Game: Mecha Compendium
Publisher: Dream Pod 9
Review Dated: 25th, March 2003
Reviewer’s Rating: 8/10 [ Really good ]
Total Score: 18
Average Score: 6.00
Hmmm. Pretty! That’s a good first impression for a book. That’s what Dream Pod 9’s d20 Mecha Compendium got from me as I flicked through it. There’s always a catch though. The book has to live up to that first reaction.
And it does.
And there’s another catch. You knew that was coming, didn’t you? It’s recommended that you own the D20 Mecha rulebook from Guardians of Order and at the time this review was written, at the time the Mecha Compendium was released, that rulebook isn’t yet available.
I’ve found it’s not too much of a problem, the game stats and rule implications are transparent enough and a practised GM isn’t likely to be thwarted.
If you thought the words Mecha plus Compendium would equal Crunch then you’re only half right. There are crunchy bits in the book, whole pages of mecha design, background, stats and illustrations. The whole page per mecha approach is a success. Everything’s neat and tidy, the stat blocks (the OGL bits of the book) have the suggestion of a computer display but don’t go over the top with that.
The crunchy pages of the Compendium feel appropriate to the subject matter, to mecha, and that gets the thumbs up. There are plenty of flavour and campaign ideas in the Compendium. In fact, there are 11 campaign settings in the 160-paged paperback.
Dream Pod 9 fans will immediately notice the presence of Heavy Gear™, Jovian Chronicles™, and Gear Krieg™ as 3 of the 11 campaign settings. The Compendium has mecha stats for all three and a page appendix for each showing off miniatures near the back of the book as well.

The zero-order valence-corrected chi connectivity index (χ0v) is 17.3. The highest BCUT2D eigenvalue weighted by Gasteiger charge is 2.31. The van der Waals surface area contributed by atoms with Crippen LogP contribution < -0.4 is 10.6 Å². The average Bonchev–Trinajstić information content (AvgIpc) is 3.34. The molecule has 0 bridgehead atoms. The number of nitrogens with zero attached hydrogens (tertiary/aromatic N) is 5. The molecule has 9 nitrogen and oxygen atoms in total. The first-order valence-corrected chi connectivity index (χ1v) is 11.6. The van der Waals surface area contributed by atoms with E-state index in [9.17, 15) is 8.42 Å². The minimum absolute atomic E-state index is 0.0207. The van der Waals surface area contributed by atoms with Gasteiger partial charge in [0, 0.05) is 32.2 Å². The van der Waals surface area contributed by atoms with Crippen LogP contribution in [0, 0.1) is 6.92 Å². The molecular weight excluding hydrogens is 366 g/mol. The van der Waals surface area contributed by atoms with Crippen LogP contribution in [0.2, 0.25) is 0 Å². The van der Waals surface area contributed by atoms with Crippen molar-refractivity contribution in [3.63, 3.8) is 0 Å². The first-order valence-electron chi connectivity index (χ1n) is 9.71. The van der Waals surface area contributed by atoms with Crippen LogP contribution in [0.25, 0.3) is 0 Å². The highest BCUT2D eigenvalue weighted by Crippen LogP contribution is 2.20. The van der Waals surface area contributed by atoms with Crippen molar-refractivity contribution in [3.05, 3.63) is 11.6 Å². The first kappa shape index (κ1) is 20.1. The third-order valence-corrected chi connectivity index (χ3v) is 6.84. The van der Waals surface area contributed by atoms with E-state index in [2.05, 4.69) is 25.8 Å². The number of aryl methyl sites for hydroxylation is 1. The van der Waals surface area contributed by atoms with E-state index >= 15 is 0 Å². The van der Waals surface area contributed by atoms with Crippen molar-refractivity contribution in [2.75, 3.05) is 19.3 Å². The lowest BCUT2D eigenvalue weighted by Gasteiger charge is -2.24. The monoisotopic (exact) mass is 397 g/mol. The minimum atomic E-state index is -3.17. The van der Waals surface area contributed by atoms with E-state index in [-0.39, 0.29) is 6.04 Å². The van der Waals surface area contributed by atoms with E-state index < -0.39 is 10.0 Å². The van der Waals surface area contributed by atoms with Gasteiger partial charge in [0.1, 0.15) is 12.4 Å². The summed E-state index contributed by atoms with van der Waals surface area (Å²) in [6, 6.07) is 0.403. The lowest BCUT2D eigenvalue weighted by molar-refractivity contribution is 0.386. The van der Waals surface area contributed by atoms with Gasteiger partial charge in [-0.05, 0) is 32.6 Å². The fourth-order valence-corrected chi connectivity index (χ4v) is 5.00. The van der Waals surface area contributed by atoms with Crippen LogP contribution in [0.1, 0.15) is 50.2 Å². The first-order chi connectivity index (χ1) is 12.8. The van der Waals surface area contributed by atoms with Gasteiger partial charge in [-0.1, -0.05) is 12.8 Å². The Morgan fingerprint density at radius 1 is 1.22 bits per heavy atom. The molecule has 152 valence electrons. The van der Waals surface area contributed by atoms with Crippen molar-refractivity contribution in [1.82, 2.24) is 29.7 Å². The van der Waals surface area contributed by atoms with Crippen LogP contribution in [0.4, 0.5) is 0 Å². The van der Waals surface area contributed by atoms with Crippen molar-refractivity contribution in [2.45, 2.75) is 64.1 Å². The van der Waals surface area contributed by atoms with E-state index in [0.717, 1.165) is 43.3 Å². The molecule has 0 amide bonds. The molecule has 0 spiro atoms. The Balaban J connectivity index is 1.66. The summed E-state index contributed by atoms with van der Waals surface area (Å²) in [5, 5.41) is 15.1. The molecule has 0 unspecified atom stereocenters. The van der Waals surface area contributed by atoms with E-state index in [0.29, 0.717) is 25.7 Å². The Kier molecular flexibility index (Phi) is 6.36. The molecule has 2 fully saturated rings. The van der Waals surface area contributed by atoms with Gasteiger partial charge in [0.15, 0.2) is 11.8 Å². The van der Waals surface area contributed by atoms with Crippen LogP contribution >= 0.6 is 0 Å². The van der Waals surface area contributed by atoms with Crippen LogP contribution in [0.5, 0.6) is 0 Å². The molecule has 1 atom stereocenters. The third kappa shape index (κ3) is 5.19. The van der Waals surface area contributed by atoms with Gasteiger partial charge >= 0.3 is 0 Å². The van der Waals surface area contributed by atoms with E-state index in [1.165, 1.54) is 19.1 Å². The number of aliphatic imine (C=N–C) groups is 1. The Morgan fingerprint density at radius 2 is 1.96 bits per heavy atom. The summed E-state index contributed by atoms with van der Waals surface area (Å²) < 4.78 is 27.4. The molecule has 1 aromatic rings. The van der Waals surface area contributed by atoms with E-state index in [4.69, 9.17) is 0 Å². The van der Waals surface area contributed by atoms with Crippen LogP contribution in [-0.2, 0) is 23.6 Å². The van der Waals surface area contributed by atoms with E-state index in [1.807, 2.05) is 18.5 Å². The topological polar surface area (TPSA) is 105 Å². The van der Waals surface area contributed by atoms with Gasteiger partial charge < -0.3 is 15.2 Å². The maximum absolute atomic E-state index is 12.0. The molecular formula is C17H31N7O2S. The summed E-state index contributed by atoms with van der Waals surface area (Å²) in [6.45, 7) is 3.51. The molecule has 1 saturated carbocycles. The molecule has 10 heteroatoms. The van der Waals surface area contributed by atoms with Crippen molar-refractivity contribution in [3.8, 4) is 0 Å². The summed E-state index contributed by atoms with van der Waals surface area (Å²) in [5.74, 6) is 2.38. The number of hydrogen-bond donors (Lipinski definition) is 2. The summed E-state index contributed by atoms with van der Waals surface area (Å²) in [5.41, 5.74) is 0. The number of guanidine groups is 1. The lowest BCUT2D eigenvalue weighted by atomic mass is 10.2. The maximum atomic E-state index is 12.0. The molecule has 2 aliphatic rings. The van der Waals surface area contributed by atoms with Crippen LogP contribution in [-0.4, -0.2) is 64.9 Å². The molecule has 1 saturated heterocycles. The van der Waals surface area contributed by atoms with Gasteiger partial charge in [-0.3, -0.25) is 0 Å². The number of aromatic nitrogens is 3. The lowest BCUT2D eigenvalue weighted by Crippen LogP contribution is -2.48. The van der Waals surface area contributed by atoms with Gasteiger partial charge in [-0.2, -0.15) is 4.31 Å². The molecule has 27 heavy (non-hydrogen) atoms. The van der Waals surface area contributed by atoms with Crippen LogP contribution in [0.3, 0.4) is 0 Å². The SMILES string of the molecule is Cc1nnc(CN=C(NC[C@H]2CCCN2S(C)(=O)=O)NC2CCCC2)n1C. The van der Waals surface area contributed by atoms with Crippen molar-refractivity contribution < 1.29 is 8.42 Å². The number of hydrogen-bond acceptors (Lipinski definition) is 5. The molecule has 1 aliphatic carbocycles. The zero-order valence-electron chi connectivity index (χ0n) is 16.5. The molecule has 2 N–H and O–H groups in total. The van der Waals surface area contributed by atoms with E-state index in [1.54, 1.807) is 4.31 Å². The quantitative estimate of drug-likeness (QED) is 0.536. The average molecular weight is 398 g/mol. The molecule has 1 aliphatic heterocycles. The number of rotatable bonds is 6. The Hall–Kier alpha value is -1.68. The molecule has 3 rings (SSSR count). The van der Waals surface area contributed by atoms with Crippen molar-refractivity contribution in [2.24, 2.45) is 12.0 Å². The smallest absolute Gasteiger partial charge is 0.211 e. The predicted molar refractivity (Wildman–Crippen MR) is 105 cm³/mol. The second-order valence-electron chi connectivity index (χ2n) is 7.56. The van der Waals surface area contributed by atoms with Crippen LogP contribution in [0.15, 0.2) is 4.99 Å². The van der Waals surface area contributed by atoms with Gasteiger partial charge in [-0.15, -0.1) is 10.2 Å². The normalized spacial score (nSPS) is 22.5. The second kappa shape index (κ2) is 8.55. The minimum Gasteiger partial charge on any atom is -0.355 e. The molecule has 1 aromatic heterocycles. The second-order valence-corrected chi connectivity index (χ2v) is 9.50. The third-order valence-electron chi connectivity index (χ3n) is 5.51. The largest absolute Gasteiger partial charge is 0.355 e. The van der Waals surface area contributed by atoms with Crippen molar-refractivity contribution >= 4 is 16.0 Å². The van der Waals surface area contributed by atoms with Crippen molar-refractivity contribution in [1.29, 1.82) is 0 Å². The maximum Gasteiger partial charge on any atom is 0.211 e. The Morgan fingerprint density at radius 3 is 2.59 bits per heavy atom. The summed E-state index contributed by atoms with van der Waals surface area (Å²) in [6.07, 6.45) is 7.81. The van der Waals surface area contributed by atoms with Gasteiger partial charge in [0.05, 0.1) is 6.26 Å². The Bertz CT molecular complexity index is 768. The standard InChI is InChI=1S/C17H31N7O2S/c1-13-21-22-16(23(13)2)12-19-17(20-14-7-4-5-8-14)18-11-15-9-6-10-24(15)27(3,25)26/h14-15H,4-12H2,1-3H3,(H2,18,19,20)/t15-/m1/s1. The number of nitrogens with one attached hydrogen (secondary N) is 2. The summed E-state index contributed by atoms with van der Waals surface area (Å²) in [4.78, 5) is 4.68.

You don’t have to have or know anything about these settings to use the Compendium though, there are still 8 original campaign worlds and in many ways, the book acts as a rather good introduction to these 3 established games.
Just as you don’t have to be playing in the Jovian Chronicles to make use of the Compendium you don’t need to be playing a sci-fi game either. There are fantasy mecha, steampunk and modern-day mecha campaign worlds, illustrations and stats.
The bulk of the book is divided up by genre. Dream Pod 9 use the phrase “campaign style” and then produce a set of mecha for every appropriate style. Some styles, horror for example, just aren’t mecha friendly and so the Compendium doesn’t linger there.
The Compendium doesn’t dive into the mecha stats and campaign settings, the first chapter, “Basics”, sets the scene and really does earn its page space. It’s here that nine different campaign styles, three different themes (action, adventure and intrigue) and tech levels are defined. I refer to this type of content as Smarts.